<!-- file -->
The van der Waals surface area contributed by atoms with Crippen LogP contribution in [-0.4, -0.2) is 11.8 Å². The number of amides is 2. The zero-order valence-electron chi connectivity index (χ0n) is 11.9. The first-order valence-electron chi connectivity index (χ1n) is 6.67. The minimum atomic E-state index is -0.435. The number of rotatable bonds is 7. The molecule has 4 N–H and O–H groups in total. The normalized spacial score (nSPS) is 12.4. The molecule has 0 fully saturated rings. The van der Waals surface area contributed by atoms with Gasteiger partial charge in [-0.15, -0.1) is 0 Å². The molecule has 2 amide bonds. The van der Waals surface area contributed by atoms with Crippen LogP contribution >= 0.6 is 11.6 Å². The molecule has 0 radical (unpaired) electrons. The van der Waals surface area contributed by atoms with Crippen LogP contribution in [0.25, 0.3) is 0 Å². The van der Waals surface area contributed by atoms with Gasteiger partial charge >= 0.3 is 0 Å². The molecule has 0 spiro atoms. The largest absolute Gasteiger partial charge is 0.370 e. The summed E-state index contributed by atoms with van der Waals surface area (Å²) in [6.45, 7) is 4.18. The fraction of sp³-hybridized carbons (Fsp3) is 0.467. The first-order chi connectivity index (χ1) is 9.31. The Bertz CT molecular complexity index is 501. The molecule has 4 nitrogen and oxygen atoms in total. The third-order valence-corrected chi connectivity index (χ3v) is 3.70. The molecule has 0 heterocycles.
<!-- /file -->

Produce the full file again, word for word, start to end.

The van der Waals surface area contributed by atoms with Crippen LogP contribution in [-0.4, -0.2) is 11.8 Å². The number of amides is 2. The zero-order valence-electron chi connectivity index (χ0n) is 11.9. The first-order valence-electron chi connectivity index (χ1n) is 6.67. The minimum atomic E-state index is -0.435. The number of rotatable bonds is 7. The molecule has 4 N–H and O–H groups in total. The normalized spacial score (nSPS) is 12.4. The molecule has 0 fully saturated rings. The van der Waals surface area contributed by atoms with Gasteiger partial charge in [-0.15, -0.1) is 0 Å². The molecule has 2 amide bonds. The van der Waals surface area contributed by atoms with Crippen LogP contribution >= 0.6 is 11.6 Å². The molecule has 0 radical (unpaired) electrons. The van der Waals surface area contributed by atoms with Crippen LogP contribution in [0.25, 0.3) is 0 Å². The van der Waals surface area contributed by atoms with Gasteiger partial charge >= 0.3 is 0 Å². The molecule has 0 spiro atoms. The largest absolute Gasteiger partial charge is 0.370 e. The summed E-state index contributed by atoms with van der Waals surface area (Å²) in [6.45, 7) is 4.18. The fraction of sp³-hybridized carbons (Fsp3) is 0.467. The first-order chi connectivity index (χ1) is 9.31. The Bertz CT molecular complexity index is 501. The molecule has 4 nitrogen and oxygen atoms in total. The third-order valence-corrected chi connectivity index (χ3v) is 3.70. The molecule has 0 heterocycles.